04/09/04 — Greene awaits drug-deal windfall

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Greene awaits drug-deal windfall

By Sam Atkins
Published in News on April 9, 2004 2:04 PM

SNOW HILL -- An expected $500,000 payment thanks to an alleged drug dealer skipping out on his bond will likely fall into the laptops -- computers, that is -- of Greene County students.

The money may come to the school system because of a March 22 decision by Superior Court Judge Paul Jones.

In 2002, Miuler Flores was charged by the Greene County Sheriff's Office with possession of 3.3 pounds of cocaine. He was charged with four counts of felony drug trafficking.

Flores' bond was set at $500,000, which was posted by a licensed bondsman based in Wilmington. Flores never showed up in court and left the bondsman's insurance company, Aegis Security Insurance Co., liable for that amount.

Under the state constitution, fines and forfeitures are paid to the county's board of education, said John Walston of Goldsboro, who is the Greene County school board lawyer.

The Greene County Board of Education has the final say on how money is allocated, but it is likely that some of it will go to fund the "iTech" project, said Harvey Gay, director of finance for the school system.

"We are pushing it to be really successful," he added, regarding the project.

It is the first of its kind in small rural school systems in the United States and enables all students in grades six through 12 to receive a laptop computer at the beginning of the year to use all year.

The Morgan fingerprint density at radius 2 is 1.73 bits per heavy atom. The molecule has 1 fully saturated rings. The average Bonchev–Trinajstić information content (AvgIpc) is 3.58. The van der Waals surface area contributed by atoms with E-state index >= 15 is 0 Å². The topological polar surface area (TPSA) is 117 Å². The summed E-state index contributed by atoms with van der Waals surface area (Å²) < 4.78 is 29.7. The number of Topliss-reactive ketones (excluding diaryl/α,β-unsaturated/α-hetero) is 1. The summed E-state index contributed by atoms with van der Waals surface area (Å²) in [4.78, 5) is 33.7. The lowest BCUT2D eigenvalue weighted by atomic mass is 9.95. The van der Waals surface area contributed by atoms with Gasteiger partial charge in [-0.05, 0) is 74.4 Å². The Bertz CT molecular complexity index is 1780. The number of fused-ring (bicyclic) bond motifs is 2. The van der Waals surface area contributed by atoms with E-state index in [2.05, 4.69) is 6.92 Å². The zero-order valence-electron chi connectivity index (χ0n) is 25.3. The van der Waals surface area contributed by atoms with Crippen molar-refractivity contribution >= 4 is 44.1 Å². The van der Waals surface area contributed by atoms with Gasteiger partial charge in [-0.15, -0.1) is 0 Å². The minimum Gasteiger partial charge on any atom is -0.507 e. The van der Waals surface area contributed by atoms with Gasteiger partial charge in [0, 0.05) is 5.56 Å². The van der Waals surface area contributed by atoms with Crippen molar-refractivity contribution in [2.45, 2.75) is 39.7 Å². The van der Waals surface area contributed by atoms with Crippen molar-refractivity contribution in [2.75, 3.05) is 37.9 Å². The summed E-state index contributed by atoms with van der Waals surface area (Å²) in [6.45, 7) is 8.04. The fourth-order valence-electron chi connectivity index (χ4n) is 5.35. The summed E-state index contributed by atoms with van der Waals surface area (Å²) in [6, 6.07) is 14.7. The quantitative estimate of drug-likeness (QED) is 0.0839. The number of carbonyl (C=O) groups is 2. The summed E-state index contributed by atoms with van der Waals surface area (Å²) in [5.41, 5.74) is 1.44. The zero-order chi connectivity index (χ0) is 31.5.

The computers are paid for over a four-year period, and Gay believes the money would help not only pay for the current lease but also extend the lease and allow other grades to participate. It could also go toward other technological or instructional needs in the classrooms.

But the money is not in the county's coffers yet. There could be a lengthy legal process ahead.

Lawyers for the bond company argued that neither the bondsman nor the insurance company received a notice that was sent Feb. 11, 2003, stating that the bond was forfeited. Jones ruled against the insurance company's request to avoid payment.

Walston said the money is being held by the N.C. Department of Insurance. He expects the order to be challenged, but Aegis Security Insurance Co. could not be reached for comment on whether it would appeal.

The ruling must be appealed by April 30. If the appeal time lapses, the money would be sent from the state to the Greene County Clerk of Court and then to the Board of Education, said Walston.

If it goes to the Appeals Court, a three-judge panel will review the case to see if Judge Jones erred. If the court is not unanimous, the insurance company would have the right to appeal it again to the N.C. Supreme Court, he added.

The money has been earning an interest rate of 8 percent since the bond forfeiture became a final judgment, said Walston.